Raised in the US South, my childhood was immersed in sports. Over time, my passion evolved into a mission to share overlooked tales from the sports world. I created Daily Dose of Sports to highlight stories of perseverance, legends, and unsung heroes. Today, I'm not just a sports enthusiast - I'm a storyteller. Read more about me here.

Happy 53rd birthday to The Round Mound of Rebound.


Charles Wade Barkley was born in Leeds, Alabama–about 10 miles outside of Birmingham–on February 20, 1963.  Barkley was the first black baby ever delivered in the segregated town hospital where his grandfather worked as a janitor.  Eight months later, four young girls were killed when a bomb exploded beneath the 16th Street Baptist Church in Birmingham, marking a turning point in the Civil Rights Movement of the 1960s.  Barkley attended Leeds High School where, as a 5’10”, 220-pound junior, he failed to make the varsity basketball team.  After growing to 6’4” over the summer, he earned a starting position in his senior year.  Barkley caught the eye of Auburn University coach Sonny Smith during a Christmas tournament that season after scoring 24 points and hauling in 20 rebounds against Bobby Lee Hurt, the most highly recruited player in Alabama and a McDonald’s High School All-American.  “The first four shots that Hurt shot, Charles didn’t block them.  He knocked them up in the stands.  Absolutely knocked them up in the stands and got everyone’s attention.  The next day I was sitting up at his grandmother’s house before the sun came up.”  As a senior, Barkley averaged 19 points and 18 rebounds while leading the Green Wave to a 26-3 record and the state semi-finals.



Barkley was listed at 6’6”, 252 pounds when he arrived in Auburn, Alabama, in the late summer of 1981, but he was closer to 6’4”, 300.  Despite struggling to control his weight, he dominated on the basketball court, exciting fans with dunks and blocked shots that seemed unfathomable for a player his size.  Often, Barkley would grab a defensive rebound, dribble the length of the court and finish at the opposite end with a thunderous, two-handed dunk.  In his first three seasons, he led the SEC in rebounding and was named All-Conference.  In 1984, he led Auburn to the NCAA tournament and was named SEC Player of the Year.  Following his junior year, Barkley declared himself eligible for the NBA Draft, leaving as Auburn’s all-time leader in field goal percentage and as the best player in school history.



The 1984 NBA Draft is one of the most talent-rich in league history, as five players—including four of the first 16 selected—are currently in the basketball Hall of Fame.   The Philadelphia 76ers picked Charles Barkley with the fifth overall selection, two spots after Michael Jordan, whom the Chicago Bulls took with the third pick of the draft.  Barkley joined Julius Erving and Moses Malone—two of the greatest players in basketball history—and both mentored him on becoming a professional.  Erving taught him the nuances of the game while Malone helped him  manage his weight and properly condition himself to play in the NBA.  Barkley made the All-Rookie team in 1984-85 and, after the departure of Malone in 1987 and Erving the following year, established himself as the Sixers’ team leader.  He led Philadelphia in rebounding and field-goal percentage for seven straight years, was named to the All-Star team six consecutive times and led the Sixers in scoring for six straight seasons, yet Philadelphia failed to advance past the Eastern Conference Finals.  In July 1992, “Sir Charles” was traded to the Phoenix Suns.  In his first season in the desert, Barkley led the Suns to a league-best 62-20 record and the NBA Finals, where they were beaten by Jordan and the Bulls in six games.  Following the 1992-93 season, Barkley was named league MVP.  He remained the Suns’ best player but was slowed by injuries, never returned to the Finals and was traded to the Houston Rockets in 1996, joining Hakeem Olajuwon and Clyde Drexler [Daily Dose, June 22].   After four injury-plagued seasons in Houston, Mr. Barkley retired after the 1999-2000 campaign.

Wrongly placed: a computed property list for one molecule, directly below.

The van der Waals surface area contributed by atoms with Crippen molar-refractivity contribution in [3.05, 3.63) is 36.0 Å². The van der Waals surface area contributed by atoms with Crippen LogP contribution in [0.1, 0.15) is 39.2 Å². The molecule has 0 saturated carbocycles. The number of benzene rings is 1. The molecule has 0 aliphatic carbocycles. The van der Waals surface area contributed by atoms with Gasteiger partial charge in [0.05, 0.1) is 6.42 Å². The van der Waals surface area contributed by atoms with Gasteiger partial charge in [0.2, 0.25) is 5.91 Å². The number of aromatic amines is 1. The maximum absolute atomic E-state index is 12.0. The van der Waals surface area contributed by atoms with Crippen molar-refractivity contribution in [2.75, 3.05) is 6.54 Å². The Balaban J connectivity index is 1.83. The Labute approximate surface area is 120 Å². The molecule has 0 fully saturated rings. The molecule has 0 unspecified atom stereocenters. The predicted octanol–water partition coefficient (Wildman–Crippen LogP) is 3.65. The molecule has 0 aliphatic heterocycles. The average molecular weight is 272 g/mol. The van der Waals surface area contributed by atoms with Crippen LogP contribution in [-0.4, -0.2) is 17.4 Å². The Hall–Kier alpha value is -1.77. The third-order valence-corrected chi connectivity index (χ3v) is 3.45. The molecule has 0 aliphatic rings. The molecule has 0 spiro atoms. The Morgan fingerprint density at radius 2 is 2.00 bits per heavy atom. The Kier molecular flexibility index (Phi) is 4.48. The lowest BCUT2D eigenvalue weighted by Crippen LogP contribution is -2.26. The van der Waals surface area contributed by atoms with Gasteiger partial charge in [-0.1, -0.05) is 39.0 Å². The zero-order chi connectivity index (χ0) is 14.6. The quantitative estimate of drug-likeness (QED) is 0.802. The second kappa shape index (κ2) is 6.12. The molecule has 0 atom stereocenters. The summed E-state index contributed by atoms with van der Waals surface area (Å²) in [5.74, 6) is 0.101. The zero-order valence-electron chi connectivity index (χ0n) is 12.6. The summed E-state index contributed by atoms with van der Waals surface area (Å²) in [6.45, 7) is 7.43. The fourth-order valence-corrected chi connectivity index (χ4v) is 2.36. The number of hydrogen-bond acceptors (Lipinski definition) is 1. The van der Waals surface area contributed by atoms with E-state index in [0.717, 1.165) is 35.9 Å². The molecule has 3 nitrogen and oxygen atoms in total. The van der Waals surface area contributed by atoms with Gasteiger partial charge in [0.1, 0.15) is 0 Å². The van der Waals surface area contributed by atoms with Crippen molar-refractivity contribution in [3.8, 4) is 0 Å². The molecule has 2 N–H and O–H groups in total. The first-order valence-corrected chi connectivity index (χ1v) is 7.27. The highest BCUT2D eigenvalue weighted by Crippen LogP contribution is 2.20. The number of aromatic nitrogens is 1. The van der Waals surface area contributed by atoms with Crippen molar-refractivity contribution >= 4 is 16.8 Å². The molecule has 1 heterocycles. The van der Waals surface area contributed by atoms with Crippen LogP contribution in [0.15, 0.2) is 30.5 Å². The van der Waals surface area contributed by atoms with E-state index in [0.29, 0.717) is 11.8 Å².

Charles Barkley retired as one of four players in NBA history with 20,000 points, 10,000 rebounds and 4,000 assists in their career.  He won two Olympic gold medals, leading Team USA in scoring in both the 1992 and 1996 Summer Games, played in 11 NBA All-Star games and was named MVP of the 1991 contest.  “Sir Charles” was league MVP in 1993 after leading the Phoenix Suns to the NBA Finals, led the league in rebounding in 1986-87 and was named one of the 50 Greatest Players in NBA History in 1996.  He played 16 seasons and was a versatile player who could score, rebound and defend.  Although listed as a power forward, he could play the small forward and center positions, outplaying taller and quicker opponents with his strength and agility.  Hall of Famer Bill Walton stated, “Barkley is like Magic [Johnson] and Larry [Bird] in that they don’t really play a position.  He plays everything: he plays basketball.  There is nobody who does what Barkley does.”  On March 3, 2001 Auburn University retired Charles Barkley’s number 34 jersey.  Later that month, the Philadelphia 76ers also retired his jersey.  Three years later, the Phoenix Suns retired his number 34 jersey while including him in the “Suns Ring of Honor.”  In 2006, Mr. Barkley was inducted into the college basketball and Naismith Memorial Basketball Hall of Fame.  He has released two books, including “I May Be Wrong, But I Doubt It,” and currently works as a studio analyst for NBA games on TNT.

“I don’t create controversies.  They’re there long before I open my mouth.  I just bring them to your attention.”
– Charles Barkley